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May will be different this year. I have been a nurse for over 40 years, but after teaching nurse midwifery this year in Tanzania, International Day of the Midwife (May 5), National Student Nurses Day (May 8), and International Nurses Day (May 12) will all hold a different meaning for me.
For every 1,000 live births in Tanzania, 4 mothers and 36 infants die.
As T.S. Eliot once wrote, “We shall not cease from exploration, and the end of all our exploring will be to arrive where we started and know the place for the first time.”
Throughout my career, I have worked alongside countless health providers to help care for numerous women. Each time, I relearn what it means to be a nurse caring for women throughout their lifespans.
My year with the Global Health Service Partnership (GHSP) has simultaneously strengthened my clinical acumen, reinvigorated my commitment to ensuring access to high-quality health care, and deepened my understanding of what it means to be a successful nurse, midwife, teacher, learner, mother, and grandmother.
As a GHSP volunteer, I teach nurse midwifery classes to 44 second-year diploma nursing students and 29 bachelors nursing students, both in the classroom and at the bedside.
Regardless of location, investing in health education is essential to the future health of a population. However, in places such as Tanzania—where the maternal and infant mortality rates are alarmingly high and the number of health professionals is distressingly low—the education of these nurse midwifery students is vital.
For every 1,000 live births in Tanzania, 4 mothers and 36 infants die. By comparison, the maternal mortality rate in Tanzania is 14 times higher and the infant mortality rate is 6 times higher than in the United States.
Tanzanian women frequently do not name their babies until months after birth, out of fear the babies will not survive.
I have learned that Tanzanian women frequently do not name their babies until months after birth out of fear the babies will not survive, and that many people do not have time to think about the future as they are often struggling just to get by each day.
During my time in Tanzania, I have seen how limited resources and infrastructure, frequent power outages and poor internet, and perilous health and safety situations make just living incredibly challenging. Too many times I have seen students having to cope with the death of a family member or struggling with finances.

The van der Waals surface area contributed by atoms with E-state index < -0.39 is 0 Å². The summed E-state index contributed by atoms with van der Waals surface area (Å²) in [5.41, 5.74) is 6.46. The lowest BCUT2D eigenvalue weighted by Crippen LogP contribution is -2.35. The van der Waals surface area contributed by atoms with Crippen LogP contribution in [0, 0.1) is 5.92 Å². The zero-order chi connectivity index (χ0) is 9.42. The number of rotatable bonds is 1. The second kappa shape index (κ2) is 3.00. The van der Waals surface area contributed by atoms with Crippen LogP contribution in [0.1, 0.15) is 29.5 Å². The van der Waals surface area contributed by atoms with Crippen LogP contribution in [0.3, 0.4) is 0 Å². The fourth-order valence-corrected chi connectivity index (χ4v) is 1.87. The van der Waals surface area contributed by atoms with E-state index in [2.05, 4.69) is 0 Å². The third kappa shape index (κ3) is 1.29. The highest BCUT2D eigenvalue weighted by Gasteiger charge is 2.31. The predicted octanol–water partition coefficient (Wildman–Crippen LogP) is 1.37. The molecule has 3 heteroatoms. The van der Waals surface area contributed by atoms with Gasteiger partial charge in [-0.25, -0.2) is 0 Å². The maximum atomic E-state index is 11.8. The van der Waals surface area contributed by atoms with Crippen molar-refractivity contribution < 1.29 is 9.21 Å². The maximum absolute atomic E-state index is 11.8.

However, I have also seen the beauty of this country. The friendliness, curiosity, and resilience of my colleagues are comforting and encouraging, and despite often bleak realities, the resolve and optimism of my students is inspirational.
It is this approach of my Tanzanian colleagues, one of tenacity and determination, that has reinforced for me the importance of attitude as a key component of what makes a successful nurse midwife.
With enough instructors and resources, students can learn to think critically and perfect their clinical skills. Attitude, on the other hand, is harder to teach.
Attitude is based on values, experiences, role models, and the ever-fluid relationship of hope and reality. My young students are my heroes and heroines as they deal with so much adversity yet remain excited about learning and changing the status of nursing and nursing education in Tanzania.
With these students already demonstrating an eagerness to learn and a steadfast dedication to the profession, I only hope that as a GHSP volunteer I am able to equip them with critical nurse midwifery expertise to propel them forward in their careers so that they can improve maternal health outcomes in Tanzania. To address the dire shortage of health professionals worldwide, the Global Health Service Partnership (GHSP), a public-private partnership between the US President’s Emergency Plan for AIDS Relief (PEPFAR), the Peace Corps, and Seed Global Health, sends US doctors and nurses to work alongside faculty at partner institutions in Malawi, Tanzania, and Uganda to help educate and mentor the next generation of local medical and nursing professionals.
Photo courtesy of Deborah Goldman and Seed Global Health.
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